Theatre groups with bases in Enfield Town include The Gift Theatre Company founded by director Peter Gill and playwright David Hare.
Enfield has received in previous years one of the highest rates of funding per head from Arts Council England (ACE) for dancing and theatre projects, but a reduction in funding over successive years in 2010 saw this fall to its lowest level since arts grants were first distributed in the 1970s.
There are a lot of primary, secondary and further education schools or institutions in Enfield.
The main secondary schools in the area are:
George Orwell once attended Parkside School and has mentioned it in his novel "Nineteen Eighty-Four" saying that he was at a preparatory school near Windsor called Lancing (which is just over the border in Sussex). Although he did not name the school, it was speculated that Orwell had attended Enfield Grammar School, and in 1950 a plaque was placed on the building stating that George Orwell had attended.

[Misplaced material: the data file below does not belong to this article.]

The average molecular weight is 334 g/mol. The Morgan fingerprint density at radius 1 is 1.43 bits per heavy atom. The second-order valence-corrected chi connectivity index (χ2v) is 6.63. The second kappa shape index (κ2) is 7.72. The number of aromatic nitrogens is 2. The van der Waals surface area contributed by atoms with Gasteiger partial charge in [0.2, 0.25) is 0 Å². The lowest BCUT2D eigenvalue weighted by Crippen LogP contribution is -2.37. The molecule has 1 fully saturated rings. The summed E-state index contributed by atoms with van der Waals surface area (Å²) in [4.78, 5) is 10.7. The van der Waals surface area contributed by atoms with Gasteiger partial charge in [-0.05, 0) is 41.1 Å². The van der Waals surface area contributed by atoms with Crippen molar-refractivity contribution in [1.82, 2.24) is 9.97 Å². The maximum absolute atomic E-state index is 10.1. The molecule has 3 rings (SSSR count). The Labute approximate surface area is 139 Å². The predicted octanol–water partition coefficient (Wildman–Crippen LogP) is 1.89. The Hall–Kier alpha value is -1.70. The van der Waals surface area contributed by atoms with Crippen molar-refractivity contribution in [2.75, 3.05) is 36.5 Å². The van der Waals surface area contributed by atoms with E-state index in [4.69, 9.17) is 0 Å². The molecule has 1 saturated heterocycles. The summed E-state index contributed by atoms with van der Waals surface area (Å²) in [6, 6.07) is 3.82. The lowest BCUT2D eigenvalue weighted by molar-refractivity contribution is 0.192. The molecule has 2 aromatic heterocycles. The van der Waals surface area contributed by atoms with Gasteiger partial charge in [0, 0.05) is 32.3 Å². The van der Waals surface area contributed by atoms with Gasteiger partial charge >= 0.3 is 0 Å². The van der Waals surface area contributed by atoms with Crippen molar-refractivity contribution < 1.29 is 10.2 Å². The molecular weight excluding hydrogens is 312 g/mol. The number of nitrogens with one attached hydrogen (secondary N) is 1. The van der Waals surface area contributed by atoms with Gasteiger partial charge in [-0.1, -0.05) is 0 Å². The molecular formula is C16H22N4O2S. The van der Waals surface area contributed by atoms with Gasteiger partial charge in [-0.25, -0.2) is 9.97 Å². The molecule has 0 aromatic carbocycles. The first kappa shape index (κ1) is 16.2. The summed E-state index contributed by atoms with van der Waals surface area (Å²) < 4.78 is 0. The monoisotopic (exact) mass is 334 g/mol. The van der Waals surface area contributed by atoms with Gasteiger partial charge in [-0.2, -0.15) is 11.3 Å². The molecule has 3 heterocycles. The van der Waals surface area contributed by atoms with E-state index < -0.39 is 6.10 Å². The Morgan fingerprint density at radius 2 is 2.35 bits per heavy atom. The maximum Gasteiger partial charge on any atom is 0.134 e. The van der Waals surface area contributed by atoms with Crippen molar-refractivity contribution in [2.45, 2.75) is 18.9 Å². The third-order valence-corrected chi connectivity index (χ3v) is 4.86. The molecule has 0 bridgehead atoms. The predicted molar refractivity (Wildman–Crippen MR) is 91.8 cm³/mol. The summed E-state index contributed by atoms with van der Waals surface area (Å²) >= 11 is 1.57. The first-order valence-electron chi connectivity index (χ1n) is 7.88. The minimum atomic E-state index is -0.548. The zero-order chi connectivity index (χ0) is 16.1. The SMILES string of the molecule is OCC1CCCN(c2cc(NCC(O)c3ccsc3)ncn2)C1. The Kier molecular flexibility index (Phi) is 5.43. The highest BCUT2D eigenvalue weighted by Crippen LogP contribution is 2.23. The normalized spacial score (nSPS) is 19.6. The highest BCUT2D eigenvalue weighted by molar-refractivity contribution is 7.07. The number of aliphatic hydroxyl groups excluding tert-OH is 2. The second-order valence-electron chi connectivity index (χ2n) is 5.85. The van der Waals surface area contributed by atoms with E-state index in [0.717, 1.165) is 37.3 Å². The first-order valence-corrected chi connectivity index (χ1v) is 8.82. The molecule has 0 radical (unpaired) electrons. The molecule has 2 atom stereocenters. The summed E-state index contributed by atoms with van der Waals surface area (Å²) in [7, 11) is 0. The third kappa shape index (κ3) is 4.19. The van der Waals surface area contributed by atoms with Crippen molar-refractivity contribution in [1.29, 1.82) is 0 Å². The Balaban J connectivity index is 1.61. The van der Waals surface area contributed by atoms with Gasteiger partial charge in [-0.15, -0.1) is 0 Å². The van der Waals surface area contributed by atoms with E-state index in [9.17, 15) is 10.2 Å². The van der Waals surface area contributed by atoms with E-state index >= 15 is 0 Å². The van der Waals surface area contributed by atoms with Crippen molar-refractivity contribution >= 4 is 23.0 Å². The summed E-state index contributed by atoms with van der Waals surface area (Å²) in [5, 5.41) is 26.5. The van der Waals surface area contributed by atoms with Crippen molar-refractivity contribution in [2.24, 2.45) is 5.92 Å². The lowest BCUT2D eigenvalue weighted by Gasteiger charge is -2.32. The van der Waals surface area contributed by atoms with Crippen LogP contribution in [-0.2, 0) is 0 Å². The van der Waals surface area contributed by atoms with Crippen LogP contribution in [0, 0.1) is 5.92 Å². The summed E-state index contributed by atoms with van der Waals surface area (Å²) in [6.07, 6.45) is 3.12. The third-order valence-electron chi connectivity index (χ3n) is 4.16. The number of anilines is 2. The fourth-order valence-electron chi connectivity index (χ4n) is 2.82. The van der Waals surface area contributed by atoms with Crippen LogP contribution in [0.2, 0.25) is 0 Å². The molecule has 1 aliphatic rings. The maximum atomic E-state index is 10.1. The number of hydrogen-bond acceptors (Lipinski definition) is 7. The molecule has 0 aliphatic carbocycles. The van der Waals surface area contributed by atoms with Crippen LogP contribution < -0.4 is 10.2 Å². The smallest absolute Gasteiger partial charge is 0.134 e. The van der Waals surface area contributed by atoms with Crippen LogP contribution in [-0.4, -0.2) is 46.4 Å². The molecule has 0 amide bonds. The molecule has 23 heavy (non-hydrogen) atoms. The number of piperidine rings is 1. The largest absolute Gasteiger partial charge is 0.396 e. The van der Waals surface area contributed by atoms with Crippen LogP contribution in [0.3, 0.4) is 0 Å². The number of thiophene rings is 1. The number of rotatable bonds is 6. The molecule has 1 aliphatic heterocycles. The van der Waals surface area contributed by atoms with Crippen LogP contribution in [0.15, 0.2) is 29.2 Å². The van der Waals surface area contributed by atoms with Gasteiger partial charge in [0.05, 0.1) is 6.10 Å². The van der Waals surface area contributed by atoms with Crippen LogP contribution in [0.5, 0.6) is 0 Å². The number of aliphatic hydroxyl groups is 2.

The town is also home to three secondary academies:
The oldest grammar school in the area is Walnut Tree Academy (formerly Enfield Grammar School), which can trace its roots back to 1568.
Enfield has many primary schools: Some of the well-known primary schools include St Michael's Primary School (Home of the Enfield Poltergeist), Townway Primary School, St Bernadette's and White Hart Lane Primary. The school which is now Evendons College was originally constructed as a school for children with special needs. It served this purpose until the 1970s when it became an adult education centre before becoming a college in late 1990.
Masefield Primary School has been awarded the prestigious Artsmark Gold Award and Mascot Primary School underwent a major re-development. A large number of primary schools have converted to academies, including St Bernadette's Catholic Primary Academy, White Hart Lane County Primary Academy, Kingsmead Primary Academy, Masefield Primary School, Evendons College and St. Michael's Church of England Voluntary Aided Primary School.
Enfield Borough Council and its predecessors have been responsible for various improvements, including:
The town's urban district council was granted a coat of arms on 14 December 1954. The design was very similar to the shield of Middlesex County Council, but with three golden bows (instead of two) and an additional crest above. Its motto was "Esse quam videri" ("To be, rather than seem to be"). All of the elements of its coat of arms are derived from Middlesex arms.